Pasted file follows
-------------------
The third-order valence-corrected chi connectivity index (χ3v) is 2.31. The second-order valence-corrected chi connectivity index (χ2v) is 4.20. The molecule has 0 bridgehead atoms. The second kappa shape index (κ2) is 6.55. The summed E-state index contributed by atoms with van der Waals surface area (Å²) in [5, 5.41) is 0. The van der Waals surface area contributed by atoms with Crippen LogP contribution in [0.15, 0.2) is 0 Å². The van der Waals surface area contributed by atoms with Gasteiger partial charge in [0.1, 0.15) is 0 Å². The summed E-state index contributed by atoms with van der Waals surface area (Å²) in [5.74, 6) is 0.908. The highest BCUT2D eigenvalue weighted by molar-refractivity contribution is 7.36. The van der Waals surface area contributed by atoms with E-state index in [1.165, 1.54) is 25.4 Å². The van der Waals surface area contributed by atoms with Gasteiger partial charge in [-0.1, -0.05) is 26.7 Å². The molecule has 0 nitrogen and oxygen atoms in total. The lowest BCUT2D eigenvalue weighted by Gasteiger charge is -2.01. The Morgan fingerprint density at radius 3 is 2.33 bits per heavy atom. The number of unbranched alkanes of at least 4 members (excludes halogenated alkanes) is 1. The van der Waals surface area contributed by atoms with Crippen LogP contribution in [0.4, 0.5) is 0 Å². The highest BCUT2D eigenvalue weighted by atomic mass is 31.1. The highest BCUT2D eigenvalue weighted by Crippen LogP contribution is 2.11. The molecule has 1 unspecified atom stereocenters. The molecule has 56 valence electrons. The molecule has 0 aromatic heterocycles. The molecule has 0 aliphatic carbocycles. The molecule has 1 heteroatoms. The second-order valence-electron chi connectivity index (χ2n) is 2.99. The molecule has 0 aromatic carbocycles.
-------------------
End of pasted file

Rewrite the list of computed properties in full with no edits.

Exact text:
The third-order valence-corrected chi connectivity index (χ3v) is 2.31. The second-order valence-corrected chi connectivity index (χ2v) is 4.20. The molecule has 0 bridgehead atoms. The second kappa shape index (κ2) is 6.55. The summed E-state index contributed by atoms with van der Waals surface area (Å²) in [5, 5.41) is 0. The van der Waals surface area contributed by atoms with Crippen LogP contribution in [0.15, 0.2) is 0 Å². The van der Waals surface area contributed by atoms with Gasteiger partial charge in [0.1, 0.15) is 0 Å². The summed E-state index contributed by atoms with van der Waals surface area (Å²) in [5.74, 6) is 0.908. The highest BCUT2D eigenvalue weighted by molar-refractivity contribution is 7.36. The van der Waals surface area contributed by atoms with E-state index in [1.165, 1.54) is 25.4 Å². The van der Waals surface area contributed by atoms with Gasteiger partial charge in [-0.1, -0.05) is 26.7 Å². The molecule has 0 nitrogen and oxygen atoms in total. The lowest BCUT2D eigenvalue weighted by Gasteiger charge is -2.01. The Morgan fingerprint density at radius 3 is 2.33 bits per heavy atom. The number of unbranched alkanes of at least 4 members (excludes halogenated alkanes) is 1. The van der Waals surface area contributed by atoms with Crippen LogP contribution in [0.4, 0.5) is 0 Å². The highest BCUT2D eigenvalue weighted by atomic mass is 31.1. The highest BCUT2D eigenvalue weighted by Crippen LogP contribution is 2.11. The molecule has 1 unspecified atom stereocenters. The molecule has 56 valence electrons. The molecule has 0 aromatic heterocycles. The molecule has 0 aliphatic carbocycles. The molecule has 1 heteroatoms. The second-order valence-electron chi connectivity index (χ2n) is 2.99. The molecule has 0 aromatic carbocycles.